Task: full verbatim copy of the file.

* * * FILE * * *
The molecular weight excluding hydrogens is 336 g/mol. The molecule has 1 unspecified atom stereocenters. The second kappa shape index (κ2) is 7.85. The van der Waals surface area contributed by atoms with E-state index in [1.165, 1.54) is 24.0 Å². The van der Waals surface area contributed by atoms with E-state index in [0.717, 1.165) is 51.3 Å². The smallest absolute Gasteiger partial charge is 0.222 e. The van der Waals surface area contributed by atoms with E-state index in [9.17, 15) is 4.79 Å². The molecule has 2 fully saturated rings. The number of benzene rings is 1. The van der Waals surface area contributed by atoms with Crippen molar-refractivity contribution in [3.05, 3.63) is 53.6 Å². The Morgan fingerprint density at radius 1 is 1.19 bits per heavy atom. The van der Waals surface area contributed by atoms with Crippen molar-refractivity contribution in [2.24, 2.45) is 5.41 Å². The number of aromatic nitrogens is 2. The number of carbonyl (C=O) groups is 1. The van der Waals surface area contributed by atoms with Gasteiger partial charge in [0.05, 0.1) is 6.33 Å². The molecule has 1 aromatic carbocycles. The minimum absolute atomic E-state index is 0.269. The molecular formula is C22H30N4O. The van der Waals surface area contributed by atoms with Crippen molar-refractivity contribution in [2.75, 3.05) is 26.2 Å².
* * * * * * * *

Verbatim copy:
The molecular weight excluding hydrogens is 336 g/mol. The molecule has 1 unspecified atom stereocenters. The second kappa shape index (κ2) is 7.85. The van der Waals surface area contributed by atoms with E-state index in [1.165, 1.54) is 24.0 Å². The van der Waals surface area contributed by atoms with E-state index in [0.717, 1.165) is 51.3 Å². The smallest absolute Gasteiger partial charge is 0.222 e. The van der Waals surface area contributed by atoms with E-state index in [9.17, 15) is 4.79 Å². The molecule has 2 fully saturated rings. The number of benzene rings is 1. The van der Waals surface area contributed by atoms with Crippen molar-refractivity contribution in [3.05, 3.63) is 53.6 Å². The Morgan fingerprint density at radius 1 is 1.19 bits per heavy atom. The van der Waals surface area contributed by atoms with Crippen molar-refractivity contribution in [2.24, 2.45) is 5.41 Å². The number of aromatic nitrogens is 2. The number of carbonyl (C=O) groups is 1. The van der Waals surface area contributed by atoms with Gasteiger partial charge in [0.05, 0.1) is 6.33 Å². The molecule has 1 aromatic carbocycles. The minimum absolute atomic E-state index is 0.269. The molecular formula is C22H30N4O. The van der Waals surface area contributed by atoms with Crippen molar-refractivity contribution in [2.75, 3.05) is 26.2 Å².